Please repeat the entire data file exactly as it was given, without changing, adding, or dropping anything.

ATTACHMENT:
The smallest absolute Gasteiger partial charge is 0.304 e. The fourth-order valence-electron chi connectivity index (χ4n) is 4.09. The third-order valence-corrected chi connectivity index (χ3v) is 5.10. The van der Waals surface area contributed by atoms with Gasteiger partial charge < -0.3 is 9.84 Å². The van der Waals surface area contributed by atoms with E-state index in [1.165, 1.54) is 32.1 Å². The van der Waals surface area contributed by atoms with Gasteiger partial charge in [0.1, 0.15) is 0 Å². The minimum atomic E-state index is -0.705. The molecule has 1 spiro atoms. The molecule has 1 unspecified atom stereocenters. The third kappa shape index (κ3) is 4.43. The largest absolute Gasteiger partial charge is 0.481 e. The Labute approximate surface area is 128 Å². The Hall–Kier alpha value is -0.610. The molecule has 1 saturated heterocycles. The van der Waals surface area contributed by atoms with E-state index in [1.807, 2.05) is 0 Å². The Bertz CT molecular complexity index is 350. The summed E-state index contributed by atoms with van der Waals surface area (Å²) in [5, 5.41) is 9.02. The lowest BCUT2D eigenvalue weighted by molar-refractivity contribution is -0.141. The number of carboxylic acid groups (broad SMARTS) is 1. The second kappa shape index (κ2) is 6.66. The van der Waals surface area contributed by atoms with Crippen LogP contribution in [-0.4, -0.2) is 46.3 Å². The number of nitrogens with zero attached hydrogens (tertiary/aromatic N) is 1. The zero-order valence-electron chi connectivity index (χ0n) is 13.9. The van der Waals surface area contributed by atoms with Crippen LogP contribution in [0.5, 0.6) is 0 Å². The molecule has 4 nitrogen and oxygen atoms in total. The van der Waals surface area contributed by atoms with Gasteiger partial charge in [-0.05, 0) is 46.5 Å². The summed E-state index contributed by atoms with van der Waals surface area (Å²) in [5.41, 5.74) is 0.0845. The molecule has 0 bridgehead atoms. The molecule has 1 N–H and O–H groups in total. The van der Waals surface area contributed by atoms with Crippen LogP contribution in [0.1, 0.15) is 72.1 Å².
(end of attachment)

The smallest absolute Gasteiger partial charge is 0.304 e. The fourth-order valence-electron chi connectivity index (χ4n) is 4.09. The third-order valence-corrected chi connectivity index (χ3v) is 5.10. The van der Waals surface area contributed by atoms with Gasteiger partial charge < -0.3 is 9.84 Å². The van der Waals surface area contributed by atoms with E-state index in [1.165, 1.54) is 32.1 Å². The van der Waals surface area contributed by atoms with Gasteiger partial charge in [0.1, 0.15) is 0 Å². The minimum atomic E-state index is -0.705. The molecule has 1 spiro atoms. The molecule has 1 unspecified atom stereocenters. The third kappa shape index (κ3) is 4.43. The largest absolute Gasteiger partial charge is 0.481 e. The Labute approximate surface area is 128 Å². The Hall–Kier alpha value is -0.610. The molecule has 1 saturated heterocycles. The van der Waals surface area contributed by atoms with E-state index in [1.807, 2.05) is 0 Å². The Bertz CT molecular complexity index is 350. The summed E-state index contributed by atoms with van der Waals surface area (Å²) in [5, 5.41) is 9.02. The lowest BCUT2D eigenvalue weighted by molar-refractivity contribution is -0.141. The number of carboxylic acid groups (broad SMARTS) is 1. The second kappa shape index (κ2) is 6.66. The van der Waals surface area contributed by atoms with Crippen LogP contribution in [-0.4, -0.2) is 46.3 Å². The number of nitrogens with zero attached hydrogens (tertiary/aromatic N) is 1. The zero-order valence-electron chi connectivity index (χ0n) is 13.9. The van der Waals surface area contributed by atoms with Crippen LogP contribution in [0.5, 0.6) is 0 Å². The molecule has 4 nitrogen and oxygen atoms in total. The van der Waals surface area contributed by atoms with Gasteiger partial charge in [-0.05, 0) is 46.5 Å². The summed E-state index contributed by atoms with van der Waals surface area (Å²) in [5.41, 5.74) is 0.0845. The molecule has 0 bridgehead atoms. The molecule has 1 N–H and O–H groups in total. The van der Waals surface area contributed by atoms with Crippen LogP contribution in [0.1, 0.15) is 72.1 Å².